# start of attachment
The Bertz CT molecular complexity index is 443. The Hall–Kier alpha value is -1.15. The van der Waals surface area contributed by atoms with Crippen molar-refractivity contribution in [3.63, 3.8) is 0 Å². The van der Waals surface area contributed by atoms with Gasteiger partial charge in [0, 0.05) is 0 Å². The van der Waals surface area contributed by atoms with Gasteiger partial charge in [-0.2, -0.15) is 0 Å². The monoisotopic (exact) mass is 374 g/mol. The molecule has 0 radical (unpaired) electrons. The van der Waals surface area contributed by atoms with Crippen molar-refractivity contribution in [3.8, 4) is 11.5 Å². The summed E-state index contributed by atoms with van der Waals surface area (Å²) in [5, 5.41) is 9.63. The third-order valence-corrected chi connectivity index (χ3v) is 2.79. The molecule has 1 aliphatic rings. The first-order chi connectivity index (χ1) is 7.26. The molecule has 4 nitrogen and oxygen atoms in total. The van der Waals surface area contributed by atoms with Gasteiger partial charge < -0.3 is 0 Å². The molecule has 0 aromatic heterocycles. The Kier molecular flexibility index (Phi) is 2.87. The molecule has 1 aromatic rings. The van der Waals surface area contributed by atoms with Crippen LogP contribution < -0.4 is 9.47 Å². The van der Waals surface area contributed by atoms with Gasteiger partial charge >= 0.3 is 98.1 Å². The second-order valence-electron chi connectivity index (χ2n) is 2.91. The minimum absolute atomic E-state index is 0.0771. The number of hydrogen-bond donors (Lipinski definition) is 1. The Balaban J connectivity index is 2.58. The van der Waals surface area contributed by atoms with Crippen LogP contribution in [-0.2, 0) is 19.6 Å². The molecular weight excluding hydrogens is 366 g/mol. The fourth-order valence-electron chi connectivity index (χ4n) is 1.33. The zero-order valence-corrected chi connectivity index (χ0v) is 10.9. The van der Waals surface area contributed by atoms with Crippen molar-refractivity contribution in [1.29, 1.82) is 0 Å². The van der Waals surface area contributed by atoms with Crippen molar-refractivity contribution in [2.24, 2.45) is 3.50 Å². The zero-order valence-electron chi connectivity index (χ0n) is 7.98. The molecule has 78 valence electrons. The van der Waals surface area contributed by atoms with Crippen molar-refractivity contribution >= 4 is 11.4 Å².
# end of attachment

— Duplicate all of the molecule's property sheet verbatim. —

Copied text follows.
The Bertz CT molecular complexity index is 443. The Hall–Kier alpha value is -1.15. The van der Waals surface area contributed by atoms with Crippen molar-refractivity contribution in [3.63, 3.8) is 0 Å². The van der Waals surface area contributed by atoms with Gasteiger partial charge in [0, 0.05) is 0 Å². The van der Waals surface area contributed by atoms with Gasteiger partial charge in [-0.2, -0.15) is 0 Å². The monoisotopic (exact) mass is 374 g/mol. The molecule has 0 radical (unpaired) electrons. The van der Waals surface area contributed by atoms with Crippen molar-refractivity contribution in [3.8, 4) is 11.5 Å². The summed E-state index contributed by atoms with van der Waals surface area (Å²) in [5, 5.41) is 9.63. The third-order valence-corrected chi connectivity index (χ3v) is 2.79. The molecule has 1 aliphatic rings. The first-order chi connectivity index (χ1) is 7.26. The molecule has 4 nitrogen and oxygen atoms in total. The van der Waals surface area contributed by atoms with Gasteiger partial charge < -0.3 is 0 Å². The molecule has 0 aromatic heterocycles. The Kier molecular flexibility index (Phi) is 2.87. The molecule has 1 aromatic rings. The van der Waals surface area contributed by atoms with Crippen LogP contribution < -0.4 is 9.47 Å². The van der Waals surface area contributed by atoms with Gasteiger partial charge >= 0.3 is 98.1 Å². The second-order valence-electron chi connectivity index (χ2n) is 2.91. The minimum absolute atomic E-state index is 0.0771. The number of hydrogen-bond donors (Lipinski definition) is 1. The Balaban J connectivity index is 2.58. The van der Waals surface area contributed by atoms with Crippen LogP contribution in [-0.2, 0) is 19.6 Å². The molecular weight excluding hydrogens is 366 g/mol. The fourth-order valence-electron chi connectivity index (χ4n) is 1.33. The zero-order valence-corrected chi connectivity index (χ0v) is 10.9. The van der Waals surface area contributed by atoms with Crippen molar-refractivity contribution in [1.29, 1.82) is 0 Å². The van der Waals surface area contributed by atoms with Crippen molar-refractivity contribution in [2.24, 2.45) is 3.50 Å². The zero-order valence-electron chi connectivity index (χ0n) is 7.98. The molecule has 78 valence electrons. The van der Waals surface area contributed by atoms with Crippen molar-refractivity contribution >= 4 is 11.4 Å².